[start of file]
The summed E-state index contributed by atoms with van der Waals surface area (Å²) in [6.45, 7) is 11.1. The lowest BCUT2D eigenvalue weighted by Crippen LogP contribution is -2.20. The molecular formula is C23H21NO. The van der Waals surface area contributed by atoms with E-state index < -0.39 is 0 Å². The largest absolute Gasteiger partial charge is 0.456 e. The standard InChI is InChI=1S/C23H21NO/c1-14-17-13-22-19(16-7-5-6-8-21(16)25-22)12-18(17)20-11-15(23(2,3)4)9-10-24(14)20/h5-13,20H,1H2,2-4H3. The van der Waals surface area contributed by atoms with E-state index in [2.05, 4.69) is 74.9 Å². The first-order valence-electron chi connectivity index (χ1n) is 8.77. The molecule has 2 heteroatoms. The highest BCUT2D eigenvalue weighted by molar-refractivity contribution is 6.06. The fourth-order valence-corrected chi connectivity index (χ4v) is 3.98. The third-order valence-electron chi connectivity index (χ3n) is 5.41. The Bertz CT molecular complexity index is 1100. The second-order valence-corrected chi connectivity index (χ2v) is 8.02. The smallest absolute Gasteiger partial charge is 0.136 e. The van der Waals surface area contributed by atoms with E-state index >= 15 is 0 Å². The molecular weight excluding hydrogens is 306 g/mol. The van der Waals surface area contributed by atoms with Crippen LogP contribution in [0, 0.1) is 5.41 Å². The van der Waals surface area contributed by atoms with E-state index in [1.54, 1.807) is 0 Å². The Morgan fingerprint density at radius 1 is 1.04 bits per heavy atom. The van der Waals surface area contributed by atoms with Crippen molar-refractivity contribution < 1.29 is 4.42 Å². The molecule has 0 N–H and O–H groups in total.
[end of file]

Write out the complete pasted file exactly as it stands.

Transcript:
The summed E-state index contributed by atoms with van der Waals surface area (Å²) in [6.45, 7) is 11.1. The lowest BCUT2D eigenvalue weighted by Crippen LogP contribution is -2.20. The molecular formula is C23H21NO. The van der Waals surface area contributed by atoms with E-state index < -0.39 is 0 Å². The largest absolute Gasteiger partial charge is 0.456 e. The standard InChI is InChI=1S/C23H21NO/c1-14-17-13-22-19(16-7-5-6-8-21(16)25-22)12-18(17)20-11-15(23(2,3)4)9-10-24(14)20/h5-13,20H,1H2,2-4H3. The van der Waals surface area contributed by atoms with E-state index in [2.05, 4.69) is 74.9 Å². The first-order valence-electron chi connectivity index (χ1n) is 8.77. The molecule has 2 heteroatoms. The highest BCUT2D eigenvalue weighted by molar-refractivity contribution is 6.06. The fourth-order valence-corrected chi connectivity index (χ4v) is 3.98. The third-order valence-electron chi connectivity index (χ3n) is 5.41. The Bertz CT molecular complexity index is 1100. The second-order valence-corrected chi connectivity index (χ2v) is 8.02. The smallest absolute Gasteiger partial charge is 0.136 e. The van der Waals surface area contributed by atoms with E-state index >= 15 is 0 Å². The molecular weight excluding hydrogens is 306 g/mol. The van der Waals surface area contributed by atoms with Crippen LogP contribution in [0, 0.1) is 5.41 Å². The van der Waals surface area contributed by atoms with E-state index in [1.54, 1.807) is 0 Å². The Morgan fingerprint density at radius 1 is 1.04 bits per heavy atom. The van der Waals surface area contributed by atoms with Crippen molar-refractivity contribution < 1.29 is 4.42 Å². The molecule has 0 N–H and O–H groups in total.